Members of the Sudanese Transitional Military Council attend a meeting in Juba, capital of South Sudan, Sept. 9, 2019. The Intergovernmental Authority on Development (IGAD) on Tuesday hailed the latest meeting of South Sudan's President Salva Kiir Mayardit and opposition group leader Riek Machar in Juba, capital of South Sudan. (Xinhua/Denis Elamu)
Members of the Sudanese Transitional Military Council attend a meeting in Juba, capital of South Sudan, Sept. 9, 2019. The Intergovernmental Authority on Development (IGAD) on Tuesday hailed the latest meeting of South Sudan's President Salva Kiir Mayardit and opposition group leader Riek Machar in Juba, capital of South Sudan. (Xinhua/Denis Elamu)

South Sudanese experts said the recent decision by President Salva Kiir to cut the number of states from 32 to 10, demonstrates the much-needed political will to push the peace process forward.

The peace process had stalled over the disagreement on the hitherto contentious issue of states and their boundaries.

President Kiir last week took the region and international community by surprise, when he dissolved the former 32 states he decreed in 2015.

The main opposition group, Sudan People’s Liberation Movement-In Opposition (SPLM-IO) led by former First Vice President Riek Machar had disagreed on several occasions with the government over the number of states.

The SPLM-IO prior to the latest compromise was in favor of reverting to the previous 10 states which had been in existence before the outbreak of conflict in December 2013 while the government insisted on having the 32 states.

Machar’s group, despite welcoming Kiir’s gesture on the current 10 states, protested the creation of additional three administrative units which include Abyei, Ruweng and Pibor areas.

Jacob Chol, professor of politics at University of Juba, told Xinhua in Juba that the return to the 10 states is a popular demand of the people.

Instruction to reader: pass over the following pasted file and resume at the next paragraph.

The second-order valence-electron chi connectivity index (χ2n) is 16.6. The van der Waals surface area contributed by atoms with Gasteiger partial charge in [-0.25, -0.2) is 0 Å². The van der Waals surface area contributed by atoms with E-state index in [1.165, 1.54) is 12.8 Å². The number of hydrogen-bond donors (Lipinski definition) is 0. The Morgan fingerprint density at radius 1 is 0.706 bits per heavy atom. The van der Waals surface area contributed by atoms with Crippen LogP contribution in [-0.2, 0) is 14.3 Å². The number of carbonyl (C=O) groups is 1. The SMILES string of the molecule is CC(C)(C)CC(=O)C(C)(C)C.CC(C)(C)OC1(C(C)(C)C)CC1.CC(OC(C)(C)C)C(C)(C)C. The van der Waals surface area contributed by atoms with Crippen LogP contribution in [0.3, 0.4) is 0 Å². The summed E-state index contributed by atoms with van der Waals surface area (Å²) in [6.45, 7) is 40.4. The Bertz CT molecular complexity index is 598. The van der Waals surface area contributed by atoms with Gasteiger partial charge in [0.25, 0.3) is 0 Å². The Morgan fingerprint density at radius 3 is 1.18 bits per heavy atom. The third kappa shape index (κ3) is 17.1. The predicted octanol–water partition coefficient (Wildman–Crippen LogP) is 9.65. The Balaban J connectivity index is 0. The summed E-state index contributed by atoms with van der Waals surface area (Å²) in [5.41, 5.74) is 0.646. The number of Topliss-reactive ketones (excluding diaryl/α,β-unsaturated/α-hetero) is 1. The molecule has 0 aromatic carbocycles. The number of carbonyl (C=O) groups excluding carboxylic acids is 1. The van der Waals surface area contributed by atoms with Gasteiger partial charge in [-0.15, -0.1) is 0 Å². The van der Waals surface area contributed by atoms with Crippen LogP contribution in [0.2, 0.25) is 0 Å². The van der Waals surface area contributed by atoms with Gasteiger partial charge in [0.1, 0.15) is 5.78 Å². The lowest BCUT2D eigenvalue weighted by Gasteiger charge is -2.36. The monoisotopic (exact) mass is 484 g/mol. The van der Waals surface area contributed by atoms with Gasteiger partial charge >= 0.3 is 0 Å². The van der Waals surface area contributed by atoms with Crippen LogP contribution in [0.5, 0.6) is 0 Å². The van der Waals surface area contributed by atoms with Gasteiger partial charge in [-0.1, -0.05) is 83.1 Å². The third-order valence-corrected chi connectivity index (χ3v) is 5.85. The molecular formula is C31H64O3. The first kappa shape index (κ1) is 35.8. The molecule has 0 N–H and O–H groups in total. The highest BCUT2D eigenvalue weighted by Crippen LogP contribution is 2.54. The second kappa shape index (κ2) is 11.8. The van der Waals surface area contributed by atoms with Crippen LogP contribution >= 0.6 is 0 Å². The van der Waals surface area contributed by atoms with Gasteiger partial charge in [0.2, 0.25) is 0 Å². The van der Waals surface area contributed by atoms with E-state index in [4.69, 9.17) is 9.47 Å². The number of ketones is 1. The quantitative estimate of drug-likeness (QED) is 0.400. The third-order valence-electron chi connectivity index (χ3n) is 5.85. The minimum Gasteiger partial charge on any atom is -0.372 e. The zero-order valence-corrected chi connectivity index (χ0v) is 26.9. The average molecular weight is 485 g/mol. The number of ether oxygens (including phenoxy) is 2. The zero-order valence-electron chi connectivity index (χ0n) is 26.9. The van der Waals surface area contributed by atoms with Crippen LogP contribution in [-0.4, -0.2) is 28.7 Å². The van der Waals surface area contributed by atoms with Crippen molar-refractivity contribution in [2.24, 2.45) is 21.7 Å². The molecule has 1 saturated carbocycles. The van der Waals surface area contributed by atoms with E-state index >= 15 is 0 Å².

“The opinion poll that was conducted by the Independent Boundaries Commission (IBC) sampled about 2,000 South Sudanese and out of these, about 1,500 South Sudanese indicated that they want to return to the 10 states. That option was brushed aside because some hardliners in the government had wanted just to use a national euphoric and sort of tribalized presentation to show that people are for the 32 states,” said Chol.

He said the unprecedented move will help redeem President Kiir’s image within the region and international community.

“It’s a decision that has helped President Kiir to change or brush away the image as President of South Sudan who was not moving to compromise on certain important things in the peace process,” he said.

“The president will be relieved from the international pressure, and will also change his own image from the global view on how they used to look at him to be a president who decides without listening to other people,” disclosed Chol.

He noted that Machar should be very happy with this latest development, after the former warring parties failed twice to form the transitional unity government on time, due to disagreements on the states and security arrangement.